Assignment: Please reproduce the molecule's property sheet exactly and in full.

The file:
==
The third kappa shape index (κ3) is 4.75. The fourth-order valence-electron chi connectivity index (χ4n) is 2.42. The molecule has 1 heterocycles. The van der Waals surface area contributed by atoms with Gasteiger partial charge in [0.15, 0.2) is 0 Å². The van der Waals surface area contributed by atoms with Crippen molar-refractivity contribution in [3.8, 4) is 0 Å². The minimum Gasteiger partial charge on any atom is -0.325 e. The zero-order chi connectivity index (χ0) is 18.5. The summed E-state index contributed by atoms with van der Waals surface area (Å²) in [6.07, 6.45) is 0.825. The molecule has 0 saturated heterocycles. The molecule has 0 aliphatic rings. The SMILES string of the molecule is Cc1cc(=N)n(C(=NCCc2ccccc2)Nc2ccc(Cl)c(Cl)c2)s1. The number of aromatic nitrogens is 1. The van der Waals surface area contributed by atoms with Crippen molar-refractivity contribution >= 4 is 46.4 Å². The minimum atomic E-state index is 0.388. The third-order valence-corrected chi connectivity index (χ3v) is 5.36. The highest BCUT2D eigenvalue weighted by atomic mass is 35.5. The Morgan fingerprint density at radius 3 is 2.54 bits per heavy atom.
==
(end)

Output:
The third kappa shape index (κ3) is 4.75. The fourth-order valence-electron chi connectivity index (χ4n) is 2.42. The molecule has 1 heterocycles. The van der Waals surface area contributed by atoms with Gasteiger partial charge in [0.15, 0.2) is 0 Å². The van der Waals surface area contributed by atoms with Crippen molar-refractivity contribution in [3.8, 4) is 0 Å². The minimum Gasteiger partial charge on any atom is -0.325 e. The zero-order chi connectivity index (χ0) is 18.5. The summed E-state index contributed by atoms with van der Waals surface area (Å²) in [6.07, 6.45) is 0.825. The molecule has 0 saturated heterocycles. The molecule has 0 aliphatic rings. The SMILES string of the molecule is Cc1cc(=N)n(C(=NCCc2ccccc2)Nc2ccc(Cl)c(Cl)c2)s1. The number of aromatic nitrogens is 1. The van der Waals surface area contributed by atoms with Crippen molar-refractivity contribution >= 4 is 46.4 Å². The minimum atomic E-state index is 0.388. The third-order valence-corrected chi connectivity index (χ3v) is 5.36. The highest BCUT2D eigenvalue weighted by atomic mass is 35.5. The Morgan fingerprint density at radius 3 is 2.54 bits per heavy atom.